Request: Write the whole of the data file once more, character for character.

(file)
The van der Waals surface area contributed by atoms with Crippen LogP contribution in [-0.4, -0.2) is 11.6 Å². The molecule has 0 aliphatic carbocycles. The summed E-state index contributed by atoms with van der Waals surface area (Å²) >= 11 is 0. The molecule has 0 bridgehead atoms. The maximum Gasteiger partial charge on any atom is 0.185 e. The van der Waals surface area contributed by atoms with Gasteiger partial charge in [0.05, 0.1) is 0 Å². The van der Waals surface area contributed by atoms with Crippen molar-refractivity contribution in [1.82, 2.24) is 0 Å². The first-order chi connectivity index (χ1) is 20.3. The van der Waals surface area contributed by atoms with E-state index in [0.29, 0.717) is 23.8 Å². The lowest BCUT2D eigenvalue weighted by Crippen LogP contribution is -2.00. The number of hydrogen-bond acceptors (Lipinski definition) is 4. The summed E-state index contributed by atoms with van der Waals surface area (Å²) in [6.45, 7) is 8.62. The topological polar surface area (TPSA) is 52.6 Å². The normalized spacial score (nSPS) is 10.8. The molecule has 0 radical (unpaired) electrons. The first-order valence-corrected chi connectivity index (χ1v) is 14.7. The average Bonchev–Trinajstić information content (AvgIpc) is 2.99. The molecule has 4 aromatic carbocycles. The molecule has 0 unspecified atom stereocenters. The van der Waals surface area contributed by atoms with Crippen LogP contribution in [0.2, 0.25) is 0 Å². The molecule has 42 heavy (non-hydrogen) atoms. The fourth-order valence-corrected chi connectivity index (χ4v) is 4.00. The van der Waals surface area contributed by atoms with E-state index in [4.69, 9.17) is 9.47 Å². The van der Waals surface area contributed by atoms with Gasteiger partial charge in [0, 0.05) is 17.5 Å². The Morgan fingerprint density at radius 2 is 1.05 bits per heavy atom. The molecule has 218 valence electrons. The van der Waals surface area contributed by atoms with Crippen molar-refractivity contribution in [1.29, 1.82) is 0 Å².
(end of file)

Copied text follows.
The van der Waals surface area contributed by atoms with Crippen LogP contribution in [-0.4, -0.2) is 11.6 Å². The molecule has 0 aliphatic carbocycles. The summed E-state index contributed by atoms with van der Waals surface area (Å²) >= 11 is 0. The molecule has 0 bridgehead atoms. The maximum Gasteiger partial charge on any atom is 0.185 e. The van der Waals surface area contributed by atoms with Gasteiger partial charge in [0.05, 0.1) is 0 Å². The van der Waals surface area contributed by atoms with Crippen molar-refractivity contribution in [1.82, 2.24) is 0 Å². The first-order chi connectivity index (χ1) is 20.3. The van der Waals surface area contributed by atoms with E-state index in [0.29, 0.717) is 23.8 Å². The lowest BCUT2D eigenvalue weighted by Crippen LogP contribution is -2.00. The number of hydrogen-bond acceptors (Lipinski definition) is 4. The summed E-state index contributed by atoms with van der Waals surface area (Å²) in [6.45, 7) is 8.62. The topological polar surface area (TPSA) is 52.6 Å². The normalized spacial score (nSPS) is 10.8. The molecule has 0 radical (unpaired) electrons. The first-order valence-corrected chi connectivity index (χ1v) is 14.7. The average Bonchev–Trinajstić information content (AvgIpc) is 2.99. The molecule has 4 aromatic carbocycles. The molecule has 0 unspecified atom stereocenters. The van der Waals surface area contributed by atoms with Crippen LogP contribution in [0.2, 0.25) is 0 Å². The molecule has 42 heavy (non-hydrogen) atoms. The fourth-order valence-corrected chi connectivity index (χ4v) is 4.00. The van der Waals surface area contributed by atoms with E-state index in [4.69, 9.17) is 9.47 Å². The van der Waals surface area contributed by atoms with Gasteiger partial charge in [0, 0.05) is 17.5 Å². The Morgan fingerprint density at radius 2 is 1.05 bits per heavy atom. The molecule has 218 valence electrons. The van der Waals surface area contributed by atoms with Crippen molar-refractivity contribution in [1.29, 1.82) is 0 Å².